(651d) Impact of Polyvinylpyrrolidone (PVP) on the Polymorphism of Succinic Acid Formed Via Monodisperse Droplet Evaporation | AIChE

(651d) Impact of Polyvinylpyrrolidone (PVP) on the Polymorphism of Succinic Acid Formed Via Monodisperse Droplet Evaporation


Snyder, R. - Presenter, Bucknell University
Egnaczyk, T., Bucknell University
Particle structure, whether it is an amorphous form or one of multiple crystalline polymorphs, directly impacts the performance of crystalline products with applications in the food product and pharmaceutical industry. Based on the structure, the final product can have different behavior ranging from varied solubility and bioavailability to surface functionality. Additionally, morphology can impact surface properties or downstream processing ability. The formation of amorphous structures is often achieved by forming particles using the addition of a polymer excipients to the system. Sometimes, however, these polymer additives can impact the resulting polymorphism of the small molecule of interest, when the amount of polymer present is below the amount needed to form a fully amorphous particle. Previous work has shown that monodisperse droplet evaporation can be a valuable experimental method to study polymorphism of small molecule systems at room temperature, whereas spray drying typically takes place at notably elevated temperature.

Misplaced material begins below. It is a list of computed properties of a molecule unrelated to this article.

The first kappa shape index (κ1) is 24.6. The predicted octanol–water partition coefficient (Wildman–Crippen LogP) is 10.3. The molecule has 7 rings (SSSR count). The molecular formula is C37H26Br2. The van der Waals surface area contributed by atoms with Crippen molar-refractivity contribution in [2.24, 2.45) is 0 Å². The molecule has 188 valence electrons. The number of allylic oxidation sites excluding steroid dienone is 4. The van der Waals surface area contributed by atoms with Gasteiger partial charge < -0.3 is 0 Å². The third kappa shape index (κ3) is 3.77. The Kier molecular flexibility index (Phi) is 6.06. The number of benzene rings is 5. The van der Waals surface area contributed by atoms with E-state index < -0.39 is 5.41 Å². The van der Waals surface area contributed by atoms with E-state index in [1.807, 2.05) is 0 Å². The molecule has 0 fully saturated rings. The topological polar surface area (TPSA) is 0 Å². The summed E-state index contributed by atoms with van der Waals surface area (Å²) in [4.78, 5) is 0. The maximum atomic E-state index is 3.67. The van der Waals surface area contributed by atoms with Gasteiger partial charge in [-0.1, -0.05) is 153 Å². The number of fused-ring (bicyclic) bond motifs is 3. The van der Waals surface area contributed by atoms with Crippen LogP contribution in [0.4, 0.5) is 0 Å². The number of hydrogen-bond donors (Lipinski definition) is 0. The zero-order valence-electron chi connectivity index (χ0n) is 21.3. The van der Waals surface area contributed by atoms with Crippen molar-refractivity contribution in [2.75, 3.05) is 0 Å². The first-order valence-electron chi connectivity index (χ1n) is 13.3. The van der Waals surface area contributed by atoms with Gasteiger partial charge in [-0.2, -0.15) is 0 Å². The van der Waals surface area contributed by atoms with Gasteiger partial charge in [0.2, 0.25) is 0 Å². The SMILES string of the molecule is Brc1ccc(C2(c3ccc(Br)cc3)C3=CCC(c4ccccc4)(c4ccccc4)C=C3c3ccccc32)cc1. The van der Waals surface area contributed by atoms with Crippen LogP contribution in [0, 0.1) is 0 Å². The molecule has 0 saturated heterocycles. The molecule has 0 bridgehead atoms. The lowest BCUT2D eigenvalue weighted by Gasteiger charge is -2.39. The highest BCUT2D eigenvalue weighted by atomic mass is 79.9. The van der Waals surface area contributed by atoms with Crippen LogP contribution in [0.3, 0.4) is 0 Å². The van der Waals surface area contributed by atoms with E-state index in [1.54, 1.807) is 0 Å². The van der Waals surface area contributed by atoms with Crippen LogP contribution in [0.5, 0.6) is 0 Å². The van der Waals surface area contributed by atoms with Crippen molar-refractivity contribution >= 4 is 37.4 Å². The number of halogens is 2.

In this work, we highlight our recent work on the quantified formation of the alpha polymorph of succinic acid, which is not stable at room temperature. The particles are generated through monodispersed droplet evaporation using a vibrating orifice aerosol generator. The resulting polymorphs are determined using powder X-ray diffraction (pXRD), and are quantified through comparison to standardized pXRD peak intensities. Through evaporation from isopropanol or ethanol the metastable alpha polymorph of succinic acid is not present; however, it is formed with the addition of low loadings of polyvinylpyrrolidone (PVP). The amount of alpha polymorph formed with a small PVP loading (< 5%) is greater for ethanol solutions compared to isopropanol solutions. However, both solutions reach an equivalent maximum amount of alpha present at levels of PVP > 10 wt%. We explain the polymorphic behavior based on PVP’s inhibition of solute nucleation, allowing the droplet to achieve higher levels of supersaturation before the crystals form. This inhibition reaches a maximum due to thermodynamic limitations. Further, through evaporation from methanol solutions, the alpha polymorph is dominant, and increasing the amount of PVP in the solution slowly decreases the amount of alpha present. This behavior is explained based on the hydrogen bonding donating capability of methanol relative to ethanol and isopropanol. Further, the addition of PVP reduces the impact of that hydrogen bond donating ability due to it being a hydrogen bond acceptor. Finally, we will discuss the resulting particle morphologies as well as the potential of this work to extend to more general methods to understand polymorph formation of similar systems.